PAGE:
Major shake-up in Saudi monarchy
30 April 2015
In the biggest shake-up in Saudi Arabia in many decades, King Salman, who assumed power only three months ago on the death of King Abdullah, has fired the crown prince and the foreign minister, moving figures more closely tied to Washington into top positions.
The crisis atmosphere in ruling circles was expressed in the timing of the changes, announced in a communiqué issued at 4 a.m. local time in Riyadh, the capital city.
The 79-year-old king removed his 69-year-old half-brother, Prince Muqrin bin Abdulaziz, replacing him with his nephew, Deputy Crown Prince Mohammed bin Nayef, who is the interior minister and head of security for the regime. He will be the first member of the generation of grandsons of the Saudi kingdom’s, Abdulaziz ibn Saud, to be placed first in the line of succession to the throne.
Mohammed bin Nayef has emerged as the strongman of the regime, spearheading crackdowns on both Islamic fundamentalists opposed to the ruling family, and dissidents of every kind, from liberals to the Shiite minority to the vast immigrant workforce that performs most of the country’s labor.
Perhaps more importantly, from the standpoint of the internecine struggle within the dynasty, the 55-year-old prince has no sons, making the position of deputy crown prince that much more important. Here Salman chose his own son, Mohammed bin Salman, who is only 34 years old, jumping him ahead of hundreds of more senior princes of his generation.
Mohammed bin Salman was named secretary of the royal court and the defense minister when his father succeeded to the throne in late January. In the latter position, he is responsible for both theaters of war in which Saudi armed forces are engaged: the bombing of Yemen, which could become a ground invasion; and the bombing of ISIS targets in Syria, where warplanes from Saudi Arabia and other Persian Gulf monarchies play a role in support of the predominately American military operation.
Press reports suggested that Prince Muqrin, who formerly headed Saudi intelligence operations, was removed at least in part because of opposition to the ongoing Saudi military campaign against Houthi rebels in Yemen.
King Salman also removed Foreign Minister Saud Al Faisal, a 75-year-old prince who has held the position for 40 years (he took office when Gerald Ford was president of the United States, Leonid Brezhnev headed the USSR, and Mao Zedong ruled China). His replacement is the Saudi ambassador to the United States, Adel al-Jubeir, 53, who is the first non-member of the royal family to hold the position since 1962.
The new occupants of the top offices, Mohammed bin Nayef as crown prince, Mohammed bin Salman as deputy crown prince, and Adel al-Jubeir as foreign minister, are all known for their close ties to US imperialism. The new crown prince is US-educated and has made frequent trips to Washington for consultations on counter-terrorism operations.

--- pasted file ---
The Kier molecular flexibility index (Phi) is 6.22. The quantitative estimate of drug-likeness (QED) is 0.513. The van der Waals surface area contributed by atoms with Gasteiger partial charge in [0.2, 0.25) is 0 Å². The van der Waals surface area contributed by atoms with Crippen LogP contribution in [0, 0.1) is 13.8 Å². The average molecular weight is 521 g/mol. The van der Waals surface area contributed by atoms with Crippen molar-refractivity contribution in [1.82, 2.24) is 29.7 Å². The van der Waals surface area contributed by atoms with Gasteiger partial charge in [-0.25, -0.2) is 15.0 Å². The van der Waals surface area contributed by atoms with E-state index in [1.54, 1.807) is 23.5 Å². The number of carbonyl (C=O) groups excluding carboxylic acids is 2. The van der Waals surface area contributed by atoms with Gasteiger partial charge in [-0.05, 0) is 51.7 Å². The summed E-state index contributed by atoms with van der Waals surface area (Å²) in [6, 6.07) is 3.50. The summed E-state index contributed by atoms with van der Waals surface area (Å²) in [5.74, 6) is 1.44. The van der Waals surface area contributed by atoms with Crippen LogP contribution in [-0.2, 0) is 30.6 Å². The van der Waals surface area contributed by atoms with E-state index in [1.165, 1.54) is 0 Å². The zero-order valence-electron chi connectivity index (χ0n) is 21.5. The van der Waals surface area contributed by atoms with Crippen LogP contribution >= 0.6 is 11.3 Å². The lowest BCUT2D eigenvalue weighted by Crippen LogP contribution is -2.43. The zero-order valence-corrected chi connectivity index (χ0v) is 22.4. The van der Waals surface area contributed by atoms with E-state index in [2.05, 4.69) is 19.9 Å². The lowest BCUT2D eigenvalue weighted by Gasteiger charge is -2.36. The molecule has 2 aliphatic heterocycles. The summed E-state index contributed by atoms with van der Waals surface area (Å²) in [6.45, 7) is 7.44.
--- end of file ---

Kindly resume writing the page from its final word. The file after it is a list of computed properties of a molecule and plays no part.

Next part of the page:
He is identified with a more aggressive and interventionist Saudi foreign policy throughout the Middle East, heavily backing the Egyptian military junta of General Sisi, and joining with it to demand the destruction of the Muslim Brotherhood, the conservative bourgeois party that ruled Egypt for one year before the 2013 military coup, whose offshoots play a significant role in many Arab countries.
The two princes will also retain their positions as interior minister and defense minister, respectively, further cementing the ties between King Salman’s wing of the royal family and the security forces. In a further effort to bolster the regime, the king ordered a bonus of one month’s salary paid to each member of the armed forces and the security police.
King Salman foreshadowed the latest changes immediately upon taking the throne in January, when he abolished more than a dozen advisory councils established by his predecessors and consolidated authority into two new councils. Prince Mohammed bin Nayef was named head of the Council of Political and Security Affairs, while Prince Mohammed bin Salman was named head of the Council of Economic and Development Affairs, effectively sharing top-level executive power within the kingdom.
The rapid elevation of the younger prince is tell-tale sign of the decay and crisis of the reactionary Saudi regime. Mohammed bin Salman is one of a handful of the 600 princes of his generation to be educated entirely within the country. He is variously reported to be between 27 and 35, and has no military experience, but heads an agency that was the third-largest purchaser of weapons in the world, behind only the United States and China.
The Saudi press has promoted him heavily as the leader and director of the current intervention in Yemen, a campaign of glorification that has set the stage for his elevation to second in line for the throne. It was Mohammed bin Salman who met Yemeni president Abdurabuh Mansur Hadi at the airport in Riyadh, when he came to seek continuing Saudi support after Houthi rebels forced him to flee the country.
As secretary of the royal court, as well as defense minister, the prince controls access to his 79-year-old father, King Salman, making him the focal point of palace intrigue. There is little doubt that he is also the focal point of animosity from the disfavored branches of the royal family, which have on more than one occasion resorted to violence to settle disputes over positions of power and control of the vast wealth of the oil-rich kingdom.
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